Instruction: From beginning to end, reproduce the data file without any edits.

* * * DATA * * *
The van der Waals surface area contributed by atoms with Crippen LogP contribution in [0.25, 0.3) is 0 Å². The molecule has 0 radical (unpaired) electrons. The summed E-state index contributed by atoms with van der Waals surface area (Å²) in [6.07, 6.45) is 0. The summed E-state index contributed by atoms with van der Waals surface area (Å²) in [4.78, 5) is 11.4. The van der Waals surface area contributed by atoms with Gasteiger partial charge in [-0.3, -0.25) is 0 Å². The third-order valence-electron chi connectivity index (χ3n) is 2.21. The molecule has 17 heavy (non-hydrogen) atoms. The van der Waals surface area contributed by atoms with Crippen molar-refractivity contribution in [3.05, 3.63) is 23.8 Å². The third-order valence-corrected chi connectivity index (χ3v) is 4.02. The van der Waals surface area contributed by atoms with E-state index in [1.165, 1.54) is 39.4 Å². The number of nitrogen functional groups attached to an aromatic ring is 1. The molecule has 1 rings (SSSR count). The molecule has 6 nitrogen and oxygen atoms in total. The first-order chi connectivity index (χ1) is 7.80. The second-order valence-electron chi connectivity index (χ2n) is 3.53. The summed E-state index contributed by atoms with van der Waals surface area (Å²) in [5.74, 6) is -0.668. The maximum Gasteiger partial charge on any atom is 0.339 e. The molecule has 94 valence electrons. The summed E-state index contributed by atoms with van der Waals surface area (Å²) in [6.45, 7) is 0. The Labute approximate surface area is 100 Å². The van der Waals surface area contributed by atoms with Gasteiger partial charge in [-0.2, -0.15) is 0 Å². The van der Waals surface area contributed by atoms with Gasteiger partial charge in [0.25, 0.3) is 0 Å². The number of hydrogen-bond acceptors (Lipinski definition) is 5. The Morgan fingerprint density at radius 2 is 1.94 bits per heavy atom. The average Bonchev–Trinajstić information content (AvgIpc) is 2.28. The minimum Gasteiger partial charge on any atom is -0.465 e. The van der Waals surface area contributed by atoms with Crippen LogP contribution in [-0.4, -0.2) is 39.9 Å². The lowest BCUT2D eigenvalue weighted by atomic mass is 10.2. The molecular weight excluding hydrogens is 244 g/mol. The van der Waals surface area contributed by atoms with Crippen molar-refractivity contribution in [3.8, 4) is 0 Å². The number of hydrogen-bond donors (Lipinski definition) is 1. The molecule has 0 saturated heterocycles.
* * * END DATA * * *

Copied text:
The van der Waals surface area contributed by atoms with Crippen LogP contribution in [0.25, 0.3) is 0 Å². The molecule has 0 radical (unpaired) electrons. The summed E-state index contributed by atoms with van der Waals surface area (Å²) in [6.07, 6.45) is 0. The summed E-state index contributed by atoms with van der Waals surface area (Å²) in [4.78, 5) is 11.4. The van der Waals surface area contributed by atoms with Gasteiger partial charge in [-0.3, -0.25) is 0 Å². The third-order valence-electron chi connectivity index (χ3n) is 2.21. The molecule has 17 heavy (non-hydrogen) atoms. The van der Waals surface area contributed by atoms with Crippen molar-refractivity contribution in [3.05, 3.63) is 23.8 Å². The third-order valence-corrected chi connectivity index (χ3v) is 4.02. The van der Waals surface area contributed by atoms with E-state index in [1.165, 1.54) is 39.4 Å². The number of nitrogen functional groups attached to an aromatic ring is 1. The molecule has 1 rings (SSSR count). The molecule has 6 nitrogen and oxygen atoms in total. The first-order chi connectivity index (χ1) is 7.80. The second-order valence-electron chi connectivity index (χ2n) is 3.53. The summed E-state index contributed by atoms with van der Waals surface area (Å²) in [5.74, 6) is -0.668. The maximum Gasteiger partial charge on any atom is 0.339 e. The molecule has 94 valence electrons. The summed E-state index contributed by atoms with van der Waals surface area (Å²) in [6.45, 7) is 0. The Labute approximate surface area is 100 Å². The van der Waals surface area contributed by atoms with Gasteiger partial charge in [-0.2, -0.15) is 0 Å². The van der Waals surface area contributed by atoms with Gasteiger partial charge in [0.25, 0.3) is 0 Å². The number of hydrogen-bond acceptors (Lipinski definition) is 5. The Morgan fingerprint density at radius 2 is 1.94 bits per heavy atom. The average Bonchev–Trinajstić information content (AvgIpc) is 2.28. The minimum Gasteiger partial charge on any atom is -0.465 e. The van der Waals surface area contributed by atoms with Crippen LogP contribution in [-0.4, -0.2) is 39.9 Å². The lowest BCUT2D eigenvalue weighted by atomic mass is 10.2. The molecular weight excluding hydrogens is 244 g/mol. The van der Waals surface area contributed by atoms with Crippen molar-refractivity contribution in [3.8, 4) is 0 Å². The number of hydrogen-bond donors (Lipinski definition) is 1. The molecule has 0 saturated heterocycles.